Worldwide Visuals: Danish Artist in Istanbul Showcases Female Paintings in Public

Worldwide Visuals: Danish Artist in Istanbul Showcases Female Paintings in Public

An international outdoors visual art project showcases the work and talent of 115 female artists on the streets of Istanbul.

“I have been working between Denmark and Turkey for three years,” Fusun Eriksen says, “focusing on cultural and artistic exchange projects at the Danish Cultural Institute.” She is a Danish citizen but she was born and raised in Turkey.

In her role for the institute, Eriksen has been the Country Manager for Turkey for the past year, travelling back and forth between both nations. “It’s kind of like the British Council, but on a much smaller scale,” she laughs.

The Danish Cultural Institute is one of the collaborators – alongside Kentvizyon, a billboard company – of Billboard Istanbul 2020, a citywide arts project featuring photographs shot by female artists from Turkey, Morocco and Nordic countries.

The two-week long exhibition is underway, and will run until October 18, 2020. It brings together 115 contemporary female artists and selected students from the Royal Danish Academy of Fine Arts in Copenhagen and Mimar Sinan University of Fine Arts in Istanbul (MSGSU).

The brainchild of Danish visual artist Hanne Lise Thomsen, the project will see the city filled with “photographic images by the female artist – raising awareness and encouraging public debates on gender issues, as well as bringing contemporary art to a wider audience of all genders and ages.”

Thomsen is aided by collaborators: curator Lise Grüner Bertelsen and graphic designer Jeanne Betak.

Eriksen says Thomsen has dedicated her life to public art, and that she does not believe in art being imprisoned in institutions such as museums and galleries but that it should be out in the open, interacting with people.

“She is very passionate,” Eriksen says of Thomsen, “yet very peaceful. She gives artists a lot of freedom to operate in. A peaceful dialogue, you might say.”

“Her art and projects focus primarily on dialogue with the surrounding society: the metropolis provides the platform for many of her projects,” press materials say. “The complexity of cities, with their constantly changing atmosphere and multifaceted architectural spaces, is a key starting point and source of inspiration, and guides the overall choreography of each individual project.”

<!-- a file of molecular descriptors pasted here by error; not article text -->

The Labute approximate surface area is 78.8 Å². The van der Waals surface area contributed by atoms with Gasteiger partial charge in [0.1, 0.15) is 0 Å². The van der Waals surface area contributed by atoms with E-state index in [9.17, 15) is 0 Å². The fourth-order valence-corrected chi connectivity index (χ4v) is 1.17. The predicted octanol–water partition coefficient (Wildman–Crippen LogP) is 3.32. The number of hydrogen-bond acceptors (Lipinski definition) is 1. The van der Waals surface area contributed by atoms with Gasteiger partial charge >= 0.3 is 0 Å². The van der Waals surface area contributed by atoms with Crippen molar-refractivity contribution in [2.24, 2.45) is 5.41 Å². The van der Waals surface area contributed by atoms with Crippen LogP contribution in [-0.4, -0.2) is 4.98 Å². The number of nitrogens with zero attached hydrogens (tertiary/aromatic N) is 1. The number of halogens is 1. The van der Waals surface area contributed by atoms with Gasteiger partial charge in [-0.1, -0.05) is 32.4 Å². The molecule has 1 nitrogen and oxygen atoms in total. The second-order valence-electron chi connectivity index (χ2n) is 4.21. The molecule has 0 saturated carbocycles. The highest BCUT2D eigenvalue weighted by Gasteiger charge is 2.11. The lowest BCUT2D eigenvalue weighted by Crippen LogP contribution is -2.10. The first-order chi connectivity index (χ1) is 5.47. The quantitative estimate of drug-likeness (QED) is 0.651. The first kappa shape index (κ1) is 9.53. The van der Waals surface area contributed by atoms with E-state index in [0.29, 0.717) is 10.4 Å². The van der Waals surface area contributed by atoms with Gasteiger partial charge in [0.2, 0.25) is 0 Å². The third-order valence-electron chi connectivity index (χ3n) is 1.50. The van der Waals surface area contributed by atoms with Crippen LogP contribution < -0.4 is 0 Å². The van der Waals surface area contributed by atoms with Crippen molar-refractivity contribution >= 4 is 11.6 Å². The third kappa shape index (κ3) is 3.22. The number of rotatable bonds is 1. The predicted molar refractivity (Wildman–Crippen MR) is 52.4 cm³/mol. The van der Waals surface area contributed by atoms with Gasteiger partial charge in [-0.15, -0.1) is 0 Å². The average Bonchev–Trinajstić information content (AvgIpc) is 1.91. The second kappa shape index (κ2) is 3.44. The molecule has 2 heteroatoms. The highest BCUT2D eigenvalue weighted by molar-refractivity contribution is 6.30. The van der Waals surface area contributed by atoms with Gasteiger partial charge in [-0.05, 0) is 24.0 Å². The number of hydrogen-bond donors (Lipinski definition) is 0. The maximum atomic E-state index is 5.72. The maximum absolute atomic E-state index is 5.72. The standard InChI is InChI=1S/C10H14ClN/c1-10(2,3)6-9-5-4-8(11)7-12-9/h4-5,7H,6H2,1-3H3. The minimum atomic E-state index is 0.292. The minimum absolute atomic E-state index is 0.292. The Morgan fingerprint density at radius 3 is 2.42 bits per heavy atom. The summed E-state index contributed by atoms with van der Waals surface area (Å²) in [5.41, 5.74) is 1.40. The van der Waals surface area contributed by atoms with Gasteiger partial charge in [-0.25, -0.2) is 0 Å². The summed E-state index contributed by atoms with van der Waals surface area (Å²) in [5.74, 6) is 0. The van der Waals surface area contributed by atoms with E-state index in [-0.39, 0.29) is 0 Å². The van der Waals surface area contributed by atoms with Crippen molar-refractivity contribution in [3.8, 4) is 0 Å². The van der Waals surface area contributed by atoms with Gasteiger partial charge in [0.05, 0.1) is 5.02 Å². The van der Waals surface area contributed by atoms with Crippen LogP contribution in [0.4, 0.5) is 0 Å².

This is not the first time Thomsen has taken on work on such a large scale: she curated and realised Billboard Casablanca in 2015, as well as the billboard project ‘We Are From Here in Ramallah’ in 2012, and also the citywide billboard project, ‘Women 2003’ in Copenhagen and Malmo.

“As you know, female artists around the world do not get what they deserve, the recognition they deserve,” Eriksen says when asked why Billboard Istanbul 2020 only features female artists. She suggests that Thomsen wants to redress the hierarchy a bit: “Hanne Lise wants to show the female perspective to the world.”

The billboards are spread throughout many neighbourhoods of Istanbul, and while they do not carry artist information on them, they each have a QR code that’s scannable by smartphone.

We learn from Eriksen that other cities have shown interest in billboard projects of their own. “We have an institute in St. Petersburg in Russia, and we will probably have the billboard project there next year.”

“Each city poses challenges of its own,” Eriksen says. “For example, one may have different sizes of billboards than the cities before, which means not all photos from before are suitable for the new city.” Istanbul was great in that respect, she says, with billboards spread throughout the city and many sizes from which to choose.

“There is also interest from Egypt, and Moscow is keen too. It seems as though after Billboard Istanbul 2020, Hanne Lise’s work will be easier in setting up her project in other cities,” Eriksen concludes.

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